The most critical financial services in the energy due diligence services is financial advisory and specially financial modelling, as causing a decrease in financing costs and optimizing the finance structure. Financial modelling plays a part in both investment decisions and evaluation.
In project finance, financial model allows a project-specific calculation that demonstrates all cash flows and presents all the outstanding performance indicators. Financial models help financiers through indicating entire funding decisions, providing flexible functionality for funding, forecasting production amount, reviewing tax calculations, creating master scenario and optimizing the project. Another benefit of financial modelling is that it provides input to sensitivity analysis.
For renewable energy projects, focus of the financial modelling is unit cost of production. In this context, financial modelling ensures calculation of the unit cost with considering different conditions. Outcomes of this process help determining the lowest levelized cost of energy in certain conditions and constitute the base of a PPA.
Financial models can be divided into two depending on the stage of use and the details of the model. It is important to form operational models after the financing is secured and financial close models to be updated. In Project Finance transactions in Turkey, the usual structure is to use project finance financial close models as is for future operational phases that cause problems in both the financing and operations of the plant. With this respect of experience and a recent article by Matthew Bernath we would like to dig deeper into these models, and how to manage the transition. Two financial models can be stated as:
- Financial Close Model
- Operational Model
“The financial close model is a model that aims to raise capital, comprehend a deal and finally reach financial close. This model is useful for not only equity but also debt providers in terms of understanding project risks and sensitivities. This makes the model favourable for financial close and hedging process, in addition being a powerful negotiation tool. Construction and operations begin after the financial close. Financial covenants and ratios are considered to measure in order to interpret the project, because project starts to create revenues and incur expenses.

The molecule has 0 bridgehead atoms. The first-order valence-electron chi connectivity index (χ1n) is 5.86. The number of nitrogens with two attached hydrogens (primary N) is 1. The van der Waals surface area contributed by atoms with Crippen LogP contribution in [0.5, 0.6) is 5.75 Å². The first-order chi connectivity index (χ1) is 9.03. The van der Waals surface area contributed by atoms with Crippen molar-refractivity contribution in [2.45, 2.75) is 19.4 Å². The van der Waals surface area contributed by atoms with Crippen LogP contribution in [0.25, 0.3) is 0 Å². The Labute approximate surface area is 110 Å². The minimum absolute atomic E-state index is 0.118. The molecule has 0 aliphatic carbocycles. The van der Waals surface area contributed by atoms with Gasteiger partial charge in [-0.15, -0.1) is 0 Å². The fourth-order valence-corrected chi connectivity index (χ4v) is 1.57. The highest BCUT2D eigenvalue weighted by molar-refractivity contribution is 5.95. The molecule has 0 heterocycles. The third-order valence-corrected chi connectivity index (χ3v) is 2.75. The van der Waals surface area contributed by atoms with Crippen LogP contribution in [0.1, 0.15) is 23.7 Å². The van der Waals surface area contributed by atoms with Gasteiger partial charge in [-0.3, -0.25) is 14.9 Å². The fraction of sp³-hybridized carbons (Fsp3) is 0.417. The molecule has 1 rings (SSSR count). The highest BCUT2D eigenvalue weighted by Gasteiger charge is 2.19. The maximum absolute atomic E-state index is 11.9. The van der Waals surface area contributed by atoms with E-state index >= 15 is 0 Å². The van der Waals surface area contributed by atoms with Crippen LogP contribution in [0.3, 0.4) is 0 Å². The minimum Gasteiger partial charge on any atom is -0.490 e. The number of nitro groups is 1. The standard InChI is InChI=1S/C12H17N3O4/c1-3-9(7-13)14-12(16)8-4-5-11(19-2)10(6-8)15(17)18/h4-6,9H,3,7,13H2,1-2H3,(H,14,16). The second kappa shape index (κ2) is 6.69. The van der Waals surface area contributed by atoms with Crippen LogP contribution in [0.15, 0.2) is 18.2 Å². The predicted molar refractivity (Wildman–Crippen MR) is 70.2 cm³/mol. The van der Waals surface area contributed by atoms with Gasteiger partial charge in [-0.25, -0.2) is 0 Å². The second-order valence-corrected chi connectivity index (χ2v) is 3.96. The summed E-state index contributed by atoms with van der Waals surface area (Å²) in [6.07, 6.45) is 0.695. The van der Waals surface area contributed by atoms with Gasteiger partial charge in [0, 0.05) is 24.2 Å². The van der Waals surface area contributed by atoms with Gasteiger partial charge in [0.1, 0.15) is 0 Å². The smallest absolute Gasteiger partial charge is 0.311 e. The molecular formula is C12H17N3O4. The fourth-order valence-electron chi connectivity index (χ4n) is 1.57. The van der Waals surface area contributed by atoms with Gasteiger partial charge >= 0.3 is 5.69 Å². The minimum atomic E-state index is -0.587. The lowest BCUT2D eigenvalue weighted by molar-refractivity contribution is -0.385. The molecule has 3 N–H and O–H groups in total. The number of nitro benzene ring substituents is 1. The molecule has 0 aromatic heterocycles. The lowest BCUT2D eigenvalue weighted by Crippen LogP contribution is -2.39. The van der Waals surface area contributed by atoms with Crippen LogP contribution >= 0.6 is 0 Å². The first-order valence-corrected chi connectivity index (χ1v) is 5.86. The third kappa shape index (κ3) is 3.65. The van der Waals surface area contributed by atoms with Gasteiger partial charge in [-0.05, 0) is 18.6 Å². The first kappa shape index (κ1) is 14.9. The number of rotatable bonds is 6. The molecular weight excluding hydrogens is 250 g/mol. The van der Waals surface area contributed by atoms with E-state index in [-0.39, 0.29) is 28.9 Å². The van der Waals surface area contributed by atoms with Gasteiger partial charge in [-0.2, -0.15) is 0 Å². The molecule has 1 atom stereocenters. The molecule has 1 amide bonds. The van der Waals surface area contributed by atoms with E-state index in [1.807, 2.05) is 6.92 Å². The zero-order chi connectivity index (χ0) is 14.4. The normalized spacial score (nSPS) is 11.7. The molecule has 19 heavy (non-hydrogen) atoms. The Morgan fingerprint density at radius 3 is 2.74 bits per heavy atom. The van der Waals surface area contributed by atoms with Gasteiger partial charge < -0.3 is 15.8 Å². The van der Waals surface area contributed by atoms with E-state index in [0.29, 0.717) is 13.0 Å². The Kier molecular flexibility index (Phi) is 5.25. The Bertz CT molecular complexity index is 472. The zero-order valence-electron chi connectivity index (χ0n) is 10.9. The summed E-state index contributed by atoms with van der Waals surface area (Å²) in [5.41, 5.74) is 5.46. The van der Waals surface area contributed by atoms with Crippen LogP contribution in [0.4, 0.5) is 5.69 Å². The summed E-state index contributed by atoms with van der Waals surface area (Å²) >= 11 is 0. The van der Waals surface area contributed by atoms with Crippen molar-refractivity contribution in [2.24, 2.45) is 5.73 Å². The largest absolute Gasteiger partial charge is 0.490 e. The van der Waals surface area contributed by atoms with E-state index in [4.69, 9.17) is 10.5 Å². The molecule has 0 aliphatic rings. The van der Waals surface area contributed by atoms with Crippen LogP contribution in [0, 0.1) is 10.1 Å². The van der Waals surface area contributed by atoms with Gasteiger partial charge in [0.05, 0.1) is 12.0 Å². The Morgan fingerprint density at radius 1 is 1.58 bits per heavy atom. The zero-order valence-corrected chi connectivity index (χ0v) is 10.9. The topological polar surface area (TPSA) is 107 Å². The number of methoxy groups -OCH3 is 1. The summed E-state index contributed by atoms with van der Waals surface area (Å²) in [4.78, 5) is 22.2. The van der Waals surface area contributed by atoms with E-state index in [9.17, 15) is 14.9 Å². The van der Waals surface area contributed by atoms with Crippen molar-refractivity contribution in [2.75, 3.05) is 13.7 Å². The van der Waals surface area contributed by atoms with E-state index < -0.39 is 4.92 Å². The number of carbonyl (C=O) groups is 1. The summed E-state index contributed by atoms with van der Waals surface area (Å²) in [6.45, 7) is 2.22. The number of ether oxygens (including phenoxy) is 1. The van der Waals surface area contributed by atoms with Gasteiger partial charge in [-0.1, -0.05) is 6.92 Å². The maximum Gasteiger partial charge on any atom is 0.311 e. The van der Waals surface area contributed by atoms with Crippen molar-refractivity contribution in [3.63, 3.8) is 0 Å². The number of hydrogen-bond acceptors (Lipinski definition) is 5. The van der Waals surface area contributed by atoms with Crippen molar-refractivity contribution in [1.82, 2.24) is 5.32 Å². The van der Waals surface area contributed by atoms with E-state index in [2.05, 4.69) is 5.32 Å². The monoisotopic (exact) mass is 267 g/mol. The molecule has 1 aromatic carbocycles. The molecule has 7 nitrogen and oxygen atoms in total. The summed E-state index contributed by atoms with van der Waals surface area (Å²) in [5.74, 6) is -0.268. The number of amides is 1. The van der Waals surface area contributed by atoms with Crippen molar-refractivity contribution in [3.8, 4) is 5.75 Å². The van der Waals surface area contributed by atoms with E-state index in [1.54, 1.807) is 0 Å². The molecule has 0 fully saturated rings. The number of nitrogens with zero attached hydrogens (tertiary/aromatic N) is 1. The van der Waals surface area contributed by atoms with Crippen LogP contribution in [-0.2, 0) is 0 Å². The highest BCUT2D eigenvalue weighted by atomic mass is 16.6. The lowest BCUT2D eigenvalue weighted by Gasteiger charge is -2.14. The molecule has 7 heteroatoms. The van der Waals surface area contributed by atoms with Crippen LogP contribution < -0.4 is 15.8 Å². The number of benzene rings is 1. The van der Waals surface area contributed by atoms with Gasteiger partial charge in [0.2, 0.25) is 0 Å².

Operational model advantageous for events that happen at operational phase such as refinancing and sell-downs. In addition, operational model is useful for equity holders as refinancing or additional gearing are deliberated.
Both models are helpful in different phases of the projects. The most common problem in the renewable energy sector is to continue to use of the financial close model during the operational period without creating a separate operational model. To convert financial close model to an operational financial model, there are several points financiers should pay attention.
Inputs which cannot be changed once Financial Close have to be reached are hard-coded. This may include sculpted debt repayments, hedged rates or sensitivities built into the model for running scenarios during the funding process. It should not be possible for future model users to change these cells or any other inputs that have been ’hard-coded’ and agreed to during Financial Close.
Make Changes Easy
Inputs that do require changes or to be updated during operation (wind data or power generated, sales etc.) can be changed very easily and the place in which these can be changed can be easily found because tracking changes helps illustrating the situation. Anyone responsible for updating the operational financial model should understand exactly what and where they need to update assumptions with actual figures when updating the operational model.
Have a proper handover process and training to ensure the model builder adequately explains how the model works and what will be changing now that the model is being converted to an operational financial model. In addition, it should be clear what key ratios and outputs equity and debt providers expect to see on an ongoing basis.
Ratios and covenants should be clearly displayed as the bank will be particularly interested in monitoring these.